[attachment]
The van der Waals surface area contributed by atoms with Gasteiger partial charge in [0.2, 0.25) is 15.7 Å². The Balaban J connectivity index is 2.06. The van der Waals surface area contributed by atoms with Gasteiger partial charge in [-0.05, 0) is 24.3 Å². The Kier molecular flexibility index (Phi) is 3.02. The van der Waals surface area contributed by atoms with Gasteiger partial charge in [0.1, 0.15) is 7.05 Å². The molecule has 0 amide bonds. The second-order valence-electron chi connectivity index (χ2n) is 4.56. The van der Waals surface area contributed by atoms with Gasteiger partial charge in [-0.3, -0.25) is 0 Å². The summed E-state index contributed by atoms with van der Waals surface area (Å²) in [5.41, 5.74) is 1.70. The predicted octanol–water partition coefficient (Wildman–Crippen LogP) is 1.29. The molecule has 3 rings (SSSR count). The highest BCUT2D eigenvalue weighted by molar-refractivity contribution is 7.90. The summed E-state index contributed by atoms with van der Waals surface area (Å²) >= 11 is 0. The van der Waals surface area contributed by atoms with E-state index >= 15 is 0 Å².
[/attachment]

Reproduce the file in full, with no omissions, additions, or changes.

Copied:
The van der Waals surface area contributed by atoms with Gasteiger partial charge in [0.2, 0.25) is 15.7 Å². The Balaban J connectivity index is 2.06. The van der Waals surface area contributed by atoms with Gasteiger partial charge in [-0.05, 0) is 24.3 Å². The Kier molecular flexibility index (Phi) is 3.02. The van der Waals surface area contributed by atoms with Gasteiger partial charge in [0.1, 0.15) is 7.05 Å². The molecule has 0 amide bonds. The second-order valence-electron chi connectivity index (χ2n) is 4.56. The van der Waals surface area contributed by atoms with Gasteiger partial charge in [-0.3, -0.25) is 0 Å². The summed E-state index contributed by atoms with van der Waals surface area (Å²) in [5.41, 5.74) is 1.70. The predicted octanol–water partition coefficient (Wildman–Crippen LogP) is 1.29. The molecule has 3 rings (SSSR count). The highest BCUT2D eigenvalue weighted by molar-refractivity contribution is 7.90. The summed E-state index contributed by atoms with van der Waals surface area (Å²) >= 11 is 0. The van der Waals surface area contributed by atoms with E-state index >= 15 is 0 Å².